"Do you regard the result as a victory?" That's another goodone: to be asked after long and particularly delicate negotiations have produced a settlement that almost any answer to this question can be guaranteed to wreck. P° you regard the result as a victory for workers aver management/Arabs over Jews/ Cud over ied herring? Broadcasters strive to linPose a combat mentality upon a society that Will be lucky to survive on a diet of any eclnPromise it can find, and is as certain to Perish on a surfeit of victories as of defeats. Then, too, there is the probing of the loser or sufferer in search of his desire for retribution. "These savages who have just stewed your husband and eaten him — what reprisals would You like to see taken against them?" The BBC's r)avid Lomax in Australia last week solemnly asked a man who had been bitten by a shark Whether he had a feeling of revenge against the being shark species (the man disappointed by 'eing very fair to the beasts). People who have just suffered the loss of a relative are asked for their sentiments towards the IRA/UVF /drunken driver/negligent maintenance man. . . the list is endlegs. I do not believe the questioners e looking for an answer of compassion (though I'm glad to say they usually get one). If they were persons of compassion they would leave the bereaved alone, and the viewer would suffer no deprivation whatsoever. No, there has to be a nightly search to flash a little thrill of revanchisme on the screen.

am riot writing of your sedentary, sober°°king interviewer in the studio, neither YcoPhant nor prosecuting counsel (though l

a rare enough man nowadays; for me, he's

few Charlton or Peter Jay, and very, very rew others). It's the boyo with the wandering Phenomena who does the damage, the one who thinks Puenomena is a singular noun, like charisma. h AS regards Northern Ireland, where more :rrn is done than anywhere else by shoving :`at talk-box before the ready mouths of 'rrnanently angry politicians, I can only r erneibber one occasion when an interviiewer struck that flash of truth. It was in the summer of '74 and there had just concluded a talk-in, t,serninar, or what you will, at Oxford; one of :u:'se to which all persons interested in the cniture of Ireland, of good will and of bad, of istutanon, much or little sense were invited. As the at such feasts, bonhomie prevailed for t ,.."re duration, so much so that Harry Murray, ',",no had been secretary of the Ulster Workers' .."441ricil when it had called its strike a few in,..briths earlier and proved that whatever the utA,.. or the British Army might do in Ulster, the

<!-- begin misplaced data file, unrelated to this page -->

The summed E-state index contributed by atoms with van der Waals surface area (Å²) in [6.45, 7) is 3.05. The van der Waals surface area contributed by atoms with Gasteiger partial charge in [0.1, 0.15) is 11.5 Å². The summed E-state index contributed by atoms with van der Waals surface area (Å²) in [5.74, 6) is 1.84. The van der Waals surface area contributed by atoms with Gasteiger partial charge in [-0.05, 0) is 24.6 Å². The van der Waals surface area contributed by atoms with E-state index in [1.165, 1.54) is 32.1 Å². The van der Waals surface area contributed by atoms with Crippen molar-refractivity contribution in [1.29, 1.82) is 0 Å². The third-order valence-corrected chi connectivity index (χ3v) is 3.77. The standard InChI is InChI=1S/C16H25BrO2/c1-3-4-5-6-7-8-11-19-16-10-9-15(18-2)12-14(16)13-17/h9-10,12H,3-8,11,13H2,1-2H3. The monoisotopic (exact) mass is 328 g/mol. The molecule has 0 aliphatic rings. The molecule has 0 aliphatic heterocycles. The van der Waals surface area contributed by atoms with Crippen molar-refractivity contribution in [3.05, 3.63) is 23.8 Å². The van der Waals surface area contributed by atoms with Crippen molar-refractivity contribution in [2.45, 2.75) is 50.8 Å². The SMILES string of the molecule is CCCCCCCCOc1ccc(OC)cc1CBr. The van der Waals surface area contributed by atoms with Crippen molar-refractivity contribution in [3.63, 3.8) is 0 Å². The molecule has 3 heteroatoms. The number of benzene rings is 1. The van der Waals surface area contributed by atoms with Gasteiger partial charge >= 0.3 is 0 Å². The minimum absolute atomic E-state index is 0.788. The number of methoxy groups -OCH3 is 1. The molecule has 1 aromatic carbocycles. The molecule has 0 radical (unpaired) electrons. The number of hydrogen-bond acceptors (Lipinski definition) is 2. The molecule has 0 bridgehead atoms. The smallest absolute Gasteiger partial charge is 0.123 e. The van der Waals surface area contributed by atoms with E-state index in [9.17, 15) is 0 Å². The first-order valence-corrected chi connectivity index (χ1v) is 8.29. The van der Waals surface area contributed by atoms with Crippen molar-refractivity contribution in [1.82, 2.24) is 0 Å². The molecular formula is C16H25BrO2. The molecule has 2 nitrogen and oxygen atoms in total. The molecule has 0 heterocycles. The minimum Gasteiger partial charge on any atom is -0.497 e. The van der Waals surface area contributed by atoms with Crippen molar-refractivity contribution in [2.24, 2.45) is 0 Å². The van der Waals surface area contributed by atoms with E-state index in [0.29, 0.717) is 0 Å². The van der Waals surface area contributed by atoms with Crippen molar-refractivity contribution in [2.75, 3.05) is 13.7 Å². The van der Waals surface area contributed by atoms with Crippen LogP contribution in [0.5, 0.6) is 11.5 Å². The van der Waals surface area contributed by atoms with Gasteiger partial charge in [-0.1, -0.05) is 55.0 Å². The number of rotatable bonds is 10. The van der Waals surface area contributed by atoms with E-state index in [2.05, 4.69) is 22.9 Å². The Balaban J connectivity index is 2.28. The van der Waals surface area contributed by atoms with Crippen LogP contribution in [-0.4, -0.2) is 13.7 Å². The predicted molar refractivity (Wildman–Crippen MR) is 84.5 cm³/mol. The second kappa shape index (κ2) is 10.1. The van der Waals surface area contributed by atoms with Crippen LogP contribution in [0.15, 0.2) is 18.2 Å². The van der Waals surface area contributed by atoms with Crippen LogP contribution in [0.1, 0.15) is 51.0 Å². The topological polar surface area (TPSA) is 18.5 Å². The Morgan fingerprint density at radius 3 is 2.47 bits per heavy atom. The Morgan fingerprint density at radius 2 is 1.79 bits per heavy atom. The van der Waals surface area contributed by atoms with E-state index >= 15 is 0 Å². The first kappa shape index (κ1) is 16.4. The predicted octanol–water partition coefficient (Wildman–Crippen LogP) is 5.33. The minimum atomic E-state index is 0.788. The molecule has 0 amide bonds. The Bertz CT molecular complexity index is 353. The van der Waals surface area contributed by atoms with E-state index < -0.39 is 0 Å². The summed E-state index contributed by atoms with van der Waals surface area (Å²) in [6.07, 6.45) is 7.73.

WC Murray alone could say stop or go — Harry appeared to be a very reasonable t'rrsoh.

Be was therefore approached by a TV quest'

th Inner who asked him what he thought of e chances of a re-unification of Ireland. m`" frtirraY replied to the effect that if the southern , suo wanted to come back into the United Ti:Igclorn, he for one would welcome them. hat being not the kind of answer one expects t'a, Rear nowadays, the TV man was clearly eLcen aback. He explained himself more IT,..efullY. What did Harry Murray think of a :led Ireland in some form or other, with its h“Pital in Dublin? Murray is a smallish fellow, t he looked very tall indeed as he eyed his mu ah. "Niver," he said. Now Ham, Murray is a reasonable man. ir,;;IllY after this he parted company with the vv.C because he wanted to pursue his own c Ys of making friends with the Catholic o utrnunity in Belfast. If he could deliver anths‘, elf of as all-embracing a single-word au't's'er as that, it was indeed an eternal verity. th that Was nearly eighteen months ago, and e havg°vernments in London and Dublin cannot Iethbeen listening. For things have gone on ttst had e same as if that lone telly-questioner never made his mark.